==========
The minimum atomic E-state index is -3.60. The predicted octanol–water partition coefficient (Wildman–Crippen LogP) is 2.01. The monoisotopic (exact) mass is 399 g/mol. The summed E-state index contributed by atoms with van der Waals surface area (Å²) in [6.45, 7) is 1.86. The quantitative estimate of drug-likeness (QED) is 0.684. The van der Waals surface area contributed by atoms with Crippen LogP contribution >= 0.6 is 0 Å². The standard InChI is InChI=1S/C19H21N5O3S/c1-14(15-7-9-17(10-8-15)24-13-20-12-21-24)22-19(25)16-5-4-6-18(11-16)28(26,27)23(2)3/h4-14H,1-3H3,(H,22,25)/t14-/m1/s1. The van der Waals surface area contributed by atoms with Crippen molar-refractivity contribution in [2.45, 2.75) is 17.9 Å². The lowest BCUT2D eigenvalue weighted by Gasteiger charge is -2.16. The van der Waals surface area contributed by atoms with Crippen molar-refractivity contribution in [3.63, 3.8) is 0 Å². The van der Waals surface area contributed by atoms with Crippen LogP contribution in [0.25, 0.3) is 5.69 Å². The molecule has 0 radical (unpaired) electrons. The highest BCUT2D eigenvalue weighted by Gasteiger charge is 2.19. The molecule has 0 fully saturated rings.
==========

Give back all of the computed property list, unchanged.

The minimum atomic E-state index is -3.60. The predicted octanol–water partition coefficient (Wildman–Crippen LogP) is 2.01. The monoisotopic (exact) mass is 399 g/mol. The summed E-state index contributed by atoms with van der Waals surface area (Å²) in [6.45, 7) is 1.86. The quantitative estimate of drug-likeness (QED) is 0.684. The van der Waals surface area contributed by atoms with Crippen LogP contribution >= 0.6 is 0 Å². The standard InChI is InChI=1S/C19H21N5O3S/c1-14(15-7-9-17(10-8-15)24-13-20-12-21-24)22-19(25)16-5-4-6-18(11-16)28(26,27)23(2)3/h4-14H,1-3H3,(H,22,25)/t14-/m1/s1. The van der Waals surface area contributed by atoms with Crippen molar-refractivity contribution in [2.45, 2.75) is 17.9 Å². The lowest BCUT2D eigenvalue weighted by Gasteiger charge is -2.16. The van der Waals surface area contributed by atoms with Crippen molar-refractivity contribution in [3.63, 3.8) is 0 Å². The van der Waals surface area contributed by atoms with Crippen LogP contribution in [0.25, 0.3) is 5.69 Å². The molecule has 0 radical (unpaired) electrons. The highest BCUT2D eigenvalue weighted by Gasteiger charge is 2.19. The molecule has 0 fully saturated rings.